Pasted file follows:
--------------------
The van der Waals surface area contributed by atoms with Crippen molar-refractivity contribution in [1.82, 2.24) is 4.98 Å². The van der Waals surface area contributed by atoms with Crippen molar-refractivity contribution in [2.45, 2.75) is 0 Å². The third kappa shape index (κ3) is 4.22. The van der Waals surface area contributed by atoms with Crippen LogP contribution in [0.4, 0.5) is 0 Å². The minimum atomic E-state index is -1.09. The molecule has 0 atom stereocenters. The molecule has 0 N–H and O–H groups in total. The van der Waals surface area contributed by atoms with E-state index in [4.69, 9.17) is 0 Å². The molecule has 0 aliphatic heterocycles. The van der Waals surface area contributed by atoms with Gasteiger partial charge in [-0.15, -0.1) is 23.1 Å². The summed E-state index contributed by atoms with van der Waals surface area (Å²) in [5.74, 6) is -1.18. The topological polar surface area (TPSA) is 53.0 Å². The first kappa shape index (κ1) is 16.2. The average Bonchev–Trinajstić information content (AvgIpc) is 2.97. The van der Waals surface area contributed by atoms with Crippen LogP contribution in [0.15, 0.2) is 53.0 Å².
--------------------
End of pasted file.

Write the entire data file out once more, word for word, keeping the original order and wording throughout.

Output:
The van der Waals surface area contributed by atoms with Crippen molar-refractivity contribution in [1.82, 2.24) is 4.98 Å². The van der Waals surface area contributed by atoms with Crippen molar-refractivity contribution in [2.45, 2.75) is 0 Å². The third kappa shape index (κ3) is 4.22. The van der Waals surface area contributed by atoms with Crippen LogP contribution in [0.4, 0.5) is 0 Å². The minimum atomic E-state index is -1.09. The molecule has 0 atom stereocenters. The molecule has 0 N–H and O–H groups in total. The van der Waals surface area contributed by atoms with E-state index in [4.69, 9.17) is 0 Å². The molecule has 0 aliphatic heterocycles. The van der Waals surface area contributed by atoms with Gasteiger partial charge in [-0.15, -0.1) is 23.1 Å². The summed E-state index contributed by atoms with van der Waals surface area (Å²) in [5.74, 6) is -1.18. The topological polar surface area (TPSA) is 53.0 Å². The first kappa shape index (κ1) is 16.2. The average Bonchev–Trinajstić information content (AvgIpc) is 2.97. The van der Waals surface area contributed by atoms with Crippen LogP contribution in [0.15, 0.2) is 53.0 Å².